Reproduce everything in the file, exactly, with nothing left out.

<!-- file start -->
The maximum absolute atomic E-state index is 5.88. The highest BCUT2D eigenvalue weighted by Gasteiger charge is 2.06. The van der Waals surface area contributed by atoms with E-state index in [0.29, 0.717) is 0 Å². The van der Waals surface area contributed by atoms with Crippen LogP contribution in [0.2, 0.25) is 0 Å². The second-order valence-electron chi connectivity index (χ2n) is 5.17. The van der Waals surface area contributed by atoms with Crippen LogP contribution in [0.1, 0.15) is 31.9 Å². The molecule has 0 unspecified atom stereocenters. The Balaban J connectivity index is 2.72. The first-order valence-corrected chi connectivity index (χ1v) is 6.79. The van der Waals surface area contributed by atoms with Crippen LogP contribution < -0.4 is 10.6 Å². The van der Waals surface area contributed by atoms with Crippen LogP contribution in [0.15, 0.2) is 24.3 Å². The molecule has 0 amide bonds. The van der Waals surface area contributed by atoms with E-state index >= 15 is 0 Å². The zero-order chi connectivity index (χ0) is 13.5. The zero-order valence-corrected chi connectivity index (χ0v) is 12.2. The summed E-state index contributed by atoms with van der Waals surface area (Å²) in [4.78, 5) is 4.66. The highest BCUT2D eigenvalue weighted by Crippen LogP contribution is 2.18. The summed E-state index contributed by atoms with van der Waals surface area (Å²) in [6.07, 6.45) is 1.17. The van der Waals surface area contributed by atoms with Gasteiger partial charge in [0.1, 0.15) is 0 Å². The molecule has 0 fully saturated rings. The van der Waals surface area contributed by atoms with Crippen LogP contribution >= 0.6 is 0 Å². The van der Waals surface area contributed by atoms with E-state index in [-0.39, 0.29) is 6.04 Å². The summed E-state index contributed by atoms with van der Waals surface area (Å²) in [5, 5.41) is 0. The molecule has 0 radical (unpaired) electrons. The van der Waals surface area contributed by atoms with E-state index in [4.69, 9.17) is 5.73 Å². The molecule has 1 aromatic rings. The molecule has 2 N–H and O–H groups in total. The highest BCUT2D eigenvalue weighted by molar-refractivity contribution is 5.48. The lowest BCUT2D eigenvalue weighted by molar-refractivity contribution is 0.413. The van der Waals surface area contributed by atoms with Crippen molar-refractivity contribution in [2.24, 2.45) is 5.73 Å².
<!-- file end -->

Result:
The maximum absolute atomic E-state index is 5.88. The highest BCUT2D eigenvalue weighted by Gasteiger charge is 2.06. The van der Waals surface area contributed by atoms with E-state index in [0.29, 0.717) is 0 Å². The van der Waals surface area contributed by atoms with Crippen LogP contribution in [0.2, 0.25) is 0 Å². The second-order valence-electron chi connectivity index (χ2n) is 5.17. The van der Waals surface area contributed by atoms with Crippen LogP contribution in [0.1, 0.15) is 31.9 Å². The molecule has 0 unspecified atom stereocenters. The Balaban J connectivity index is 2.72. The first-order valence-corrected chi connectivity index (χ1v) is 6.79. The van der Waals surface area contributed by atoms with Crippen LogP contribution < -0.4 is 10.6 Å². The van der Waals surface area contributed by atoms with Crippen LogP contribution in [0.15, 0.2) is 24.3 Å². The molecule has 0 amide bonds. The van der Waals surface area contributed by atoms with E-state index >= 15 is 0 Å². The zero-order chi connectivity index (χ0) is 13.5. The zero-order valence-corrected chi connectivity index (χ0v) is 12.2. The summed E-state index contributed by atoms with van der Waals surface area (Å²) in [4.78, 5) is 4.66. The highest BCUT2D eigenvalue weighted by Crippen LogP contribution is 2.18. The summed E-state index contributed by atoms with van der Waals surface area (Å²) in [6.07, 6.45) is 1.17. The van der Waals surface area contributed by atoms with Gasteiger partial charge in [0.1, 0.15) is 0 Å². The molecule has 0 fully saturated rings. The van der Waals surface area contributed by atoms with Crippen LogP contribution >= 0.6 is 0 Å². The van der Waals surface area contributed by atoms with E-state index in [-0.39, 0.29) is 6.04 Å². The summed E-state index contributed by atoms with van der Waals surface area (Å²) in [5, 5.41) is 0. The molecule has 0 radical (unpaired) electrons. The van der Waals surface area contributed by atoms with E-state index in [4.69, 9.17) is 5.73 Å². The molecule has 1 aromatic rings. The molecule has 2 N–H and O–H groups in total. The highest BCUT2D eigenvalue weighted by molar-refractivity contribution is 5.48. The lowest BCUT2D eigenvalue weighted by molar-refractivity contribution is 0.413. The van der Waals surface area contributed by atoms with Crippen molar-refractivity contribution in [2.24, 2.45) is 5.73 Å².